New Nicaragua Canal to be Larger Than Panama Canal, Handle 5% of Global Commerce

By: | March 12th, 2015

IndustryTap has written about the Panama Canal and the recent $6 billion widening project to meet the “New Panamax” and China’s $40 billion South-to-North Water Transfer Project, the world’s largest canal intended to bring water to China’s parched northern cities by 2018. We have also written about Samsung Heavy Industries’ project to build the world’s largest container vessel at 1,300 feet long and 193 feet wide, dimensions that make it too big for the Panama Canal.

Is it any wonder, then, that a new massive canal, designed and financed by Hong Kong Nicaragua Canal Development Group (HKND) in partnership with the Nicaraguan government, is to be built and completed by 2019? The new canal, the Inter-Oceanic Grand Canal, will be 172-miles long and cost $50 billion. HKNC was granted a concession last summer and the project, which will go down as one of the largest engineering challenges ever attempted, is being touted by supporters as a job creator for a country chronically mired in extreme poverty.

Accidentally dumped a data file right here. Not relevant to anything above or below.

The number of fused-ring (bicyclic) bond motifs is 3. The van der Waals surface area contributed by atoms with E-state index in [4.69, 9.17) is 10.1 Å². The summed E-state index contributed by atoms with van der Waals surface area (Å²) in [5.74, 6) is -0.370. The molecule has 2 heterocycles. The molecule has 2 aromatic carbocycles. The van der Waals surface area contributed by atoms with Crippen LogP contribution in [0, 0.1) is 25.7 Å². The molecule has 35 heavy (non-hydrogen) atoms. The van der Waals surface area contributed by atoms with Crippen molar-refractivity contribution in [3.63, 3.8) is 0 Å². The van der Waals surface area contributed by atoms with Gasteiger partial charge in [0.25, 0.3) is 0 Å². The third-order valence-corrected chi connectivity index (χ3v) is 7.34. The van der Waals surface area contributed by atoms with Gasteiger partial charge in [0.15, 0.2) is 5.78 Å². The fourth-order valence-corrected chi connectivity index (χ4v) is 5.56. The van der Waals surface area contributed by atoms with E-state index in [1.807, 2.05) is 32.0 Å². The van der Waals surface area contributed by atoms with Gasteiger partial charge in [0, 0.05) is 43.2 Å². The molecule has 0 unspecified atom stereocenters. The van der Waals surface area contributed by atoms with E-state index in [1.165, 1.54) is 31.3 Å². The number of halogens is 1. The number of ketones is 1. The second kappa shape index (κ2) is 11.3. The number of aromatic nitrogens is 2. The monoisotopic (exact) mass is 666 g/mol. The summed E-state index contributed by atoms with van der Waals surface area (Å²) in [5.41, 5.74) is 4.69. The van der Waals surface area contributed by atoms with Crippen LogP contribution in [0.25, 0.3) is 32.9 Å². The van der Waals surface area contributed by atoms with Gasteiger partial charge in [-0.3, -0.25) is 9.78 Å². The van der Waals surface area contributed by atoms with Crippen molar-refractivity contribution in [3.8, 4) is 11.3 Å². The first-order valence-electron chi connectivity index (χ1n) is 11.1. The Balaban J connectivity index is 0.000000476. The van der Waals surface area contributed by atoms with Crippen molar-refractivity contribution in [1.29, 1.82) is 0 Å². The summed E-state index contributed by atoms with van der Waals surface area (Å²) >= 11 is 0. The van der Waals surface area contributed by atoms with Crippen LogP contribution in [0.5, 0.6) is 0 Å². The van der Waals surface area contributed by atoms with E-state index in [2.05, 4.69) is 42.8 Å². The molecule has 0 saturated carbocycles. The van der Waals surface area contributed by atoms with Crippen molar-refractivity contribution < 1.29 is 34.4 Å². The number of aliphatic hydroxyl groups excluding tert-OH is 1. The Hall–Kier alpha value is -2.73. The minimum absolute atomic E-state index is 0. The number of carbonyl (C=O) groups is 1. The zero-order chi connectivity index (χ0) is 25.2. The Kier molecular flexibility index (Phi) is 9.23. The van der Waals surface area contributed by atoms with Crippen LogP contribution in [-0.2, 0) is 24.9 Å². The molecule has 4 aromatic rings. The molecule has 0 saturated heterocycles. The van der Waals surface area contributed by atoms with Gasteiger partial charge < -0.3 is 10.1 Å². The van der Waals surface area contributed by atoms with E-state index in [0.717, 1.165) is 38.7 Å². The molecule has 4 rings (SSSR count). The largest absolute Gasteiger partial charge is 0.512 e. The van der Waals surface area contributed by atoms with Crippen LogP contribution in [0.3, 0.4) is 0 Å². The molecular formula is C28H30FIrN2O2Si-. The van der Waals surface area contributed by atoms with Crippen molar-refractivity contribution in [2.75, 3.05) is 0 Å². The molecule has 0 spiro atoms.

Does Nicaragua Need This Canal?

Asking whether Nicaragua needs the canal is the wrong question because it is the powers that be, the Chinese and the world’s shipping industry that need this canal and must have it built. Leaders in Nicaragua see the project as a boon as it will double the size of its economy.

Predictably, scientists and environmentalists are against the project as outlined in a paper presented by the American Chemical Society Journal of Environmental Science and Technology, “Scientists Raise Alarms About Fast Tracking of Transoceanic Canal Through Nicaragua.”

At the forefront of the controversy is Lake Nicaragua, aka Lake Cocibolca, through which ships will cut on their way from ocean to ocean. The lake is relatively pristine and heretofore has been isolated and is the main freshwater reserve and largest tropical freshwater lake in the Americas.

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David Russell Schilling

David enjoys writing about high technology and its potential to make life better for all who inhabit planet earth.

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